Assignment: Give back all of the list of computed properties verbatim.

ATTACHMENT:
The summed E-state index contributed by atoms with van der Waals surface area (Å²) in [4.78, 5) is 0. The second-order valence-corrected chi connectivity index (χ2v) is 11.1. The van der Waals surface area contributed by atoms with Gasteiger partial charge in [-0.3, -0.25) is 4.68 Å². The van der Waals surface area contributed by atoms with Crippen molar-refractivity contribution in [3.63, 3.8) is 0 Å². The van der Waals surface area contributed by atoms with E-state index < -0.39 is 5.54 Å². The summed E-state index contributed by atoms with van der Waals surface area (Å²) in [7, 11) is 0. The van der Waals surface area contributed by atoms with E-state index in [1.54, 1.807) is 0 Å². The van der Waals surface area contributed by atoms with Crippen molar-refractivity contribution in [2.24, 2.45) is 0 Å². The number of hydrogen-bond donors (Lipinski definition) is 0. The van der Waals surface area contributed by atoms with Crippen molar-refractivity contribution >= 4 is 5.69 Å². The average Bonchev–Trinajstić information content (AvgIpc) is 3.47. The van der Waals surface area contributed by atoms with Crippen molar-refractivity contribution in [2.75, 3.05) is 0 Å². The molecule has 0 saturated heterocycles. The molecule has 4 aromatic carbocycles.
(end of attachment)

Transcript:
The summed E-state index contributed by atoms with van der Waals surface area (Å²) in [4.78, 5) is 0. The second-order valence-corrected chi connectivity index (χ2v) is 11.1. The van der Waals surface area contributed by atoms with Gasteiger partial charge in [-0.3, -0.25) is 4.68 Å². The van der Waals surface area contributed by atoms with Crippen molar-refractivity contribution in [3.63, 3.8) is 0 Å². The van der Waals surface area contributed by atoms with E-state index < -0.39 is 5.54 Å². The summed E-state index contributed by atoms with van der Waals surface area (Å²) in [7, 11) is 0. The van der Waals surface area contributed by atoms with E-state index in [1.54, 1.807) is 0 Å². The van der Waals surface area contributed by atoms with Crippen molar-refractivity contribution in [2.24, 2.45) is 0 Å². The number of hydrogen-bond donors (Lipinski definition) is 0. The van der Waals surface area contributed by atoms with Crippen molar-refractivity contribution >= 4 is 5.69 Å². The average Bonchev–Trinajstić information content (AvgIpc) is 3.47. The van der Waals surface area contributed by atoms with Crippen molar-refractivity contribution in [2.75, 3.05) is 0 Å². The molecule has 0 saturated heterocycles. The molecule has 4 aromatic carbocycles.